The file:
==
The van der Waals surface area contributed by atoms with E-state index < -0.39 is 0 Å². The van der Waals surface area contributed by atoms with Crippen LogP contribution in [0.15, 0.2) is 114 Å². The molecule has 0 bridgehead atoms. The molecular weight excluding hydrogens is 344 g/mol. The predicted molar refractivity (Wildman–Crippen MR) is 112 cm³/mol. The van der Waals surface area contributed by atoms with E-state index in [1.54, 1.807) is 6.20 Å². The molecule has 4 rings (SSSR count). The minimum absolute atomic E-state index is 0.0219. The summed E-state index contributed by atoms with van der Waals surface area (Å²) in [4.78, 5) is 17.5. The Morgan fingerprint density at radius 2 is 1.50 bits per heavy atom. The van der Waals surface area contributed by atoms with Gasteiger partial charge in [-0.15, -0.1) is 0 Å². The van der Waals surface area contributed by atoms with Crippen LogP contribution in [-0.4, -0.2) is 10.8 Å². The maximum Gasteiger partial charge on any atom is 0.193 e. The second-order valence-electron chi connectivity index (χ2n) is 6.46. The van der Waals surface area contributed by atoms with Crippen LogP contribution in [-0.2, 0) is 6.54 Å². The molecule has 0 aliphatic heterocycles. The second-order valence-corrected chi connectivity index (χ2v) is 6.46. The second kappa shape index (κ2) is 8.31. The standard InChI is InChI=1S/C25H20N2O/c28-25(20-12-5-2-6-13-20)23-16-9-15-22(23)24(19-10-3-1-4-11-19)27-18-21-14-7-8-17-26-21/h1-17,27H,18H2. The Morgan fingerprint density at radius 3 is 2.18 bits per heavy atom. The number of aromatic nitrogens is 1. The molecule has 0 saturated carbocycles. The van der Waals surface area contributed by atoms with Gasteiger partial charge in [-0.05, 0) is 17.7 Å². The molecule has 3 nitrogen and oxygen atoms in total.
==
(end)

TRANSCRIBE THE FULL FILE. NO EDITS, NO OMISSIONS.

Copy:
The van der Waals surface area contributed by atoms with E-state index < -0.39 is 0 Å². The van der Waals surface area contributed by atoms with Crippen LogP contribution in [0.15, 0.2) is 114 Å². The molecule has 0 bridgehead atoms. The molecular weight excluding hydrogens is 344 g/mol. The predicted molar refractivity (Wildman–Crippen MR) is 112 cm³/mol. The van der Waals surface area contributed by atoms with E-state index in [1.54, 1.807) is 6.20 Å². The molecule has 4 rings (SSSR count). The minimum absolute atomic E-state index is 0.0219. The summed E-state index contributed by atoms with van der Waals surface area (Å²) in [4.78, 5) is 17.5. The Morgan fingerprint density at radius 2 is 1.50 bits per heavy atom. The van der Waals surface area contributed by atoms with Gasteiger partial charge in [-0.15, -0.1) is 0 Å². The van der Waals surface area contributed by atoms with Crippen LogP contribution in [-0.4, -0.2) is 10.8 Å². The maximum Gasteiger partial charge on any atom is 0.193 e. The second-order valence-electron chi connectivity index (χ2n) is 6.46. The van der Waals surface area contributed by atoms with Crippen LogP contribution in [-0.2, 0) is 6.54 Å². The molecule has 0 aliphatic heterocycles. The second-order valence-corrected chi connectivity index (χ2v) is 6.46. The second kappa shape index (κ2) is 8.31. The standard InChI is InChI=1S/C25H20N2O/c28-25(20-12-5-2-6-13-20)23-16-9-15-22(23)24(19-10-3-1-4-11-19)27-18-21-14-7-8-17-26-21/h1-17,27H,18H2. The Morgan fingerprint density at radius 3 is 2.18 bits per heavy atom. The number of aromatic nitrogens is 1. The molecule has 0 saturated carbocycles. The van der Waals surface area contributed by atoms with Gasteiger partial charge in [-0.05, 0) is 17.7 Å². The molecule has 3 nitrogen and oxygen atoms in total.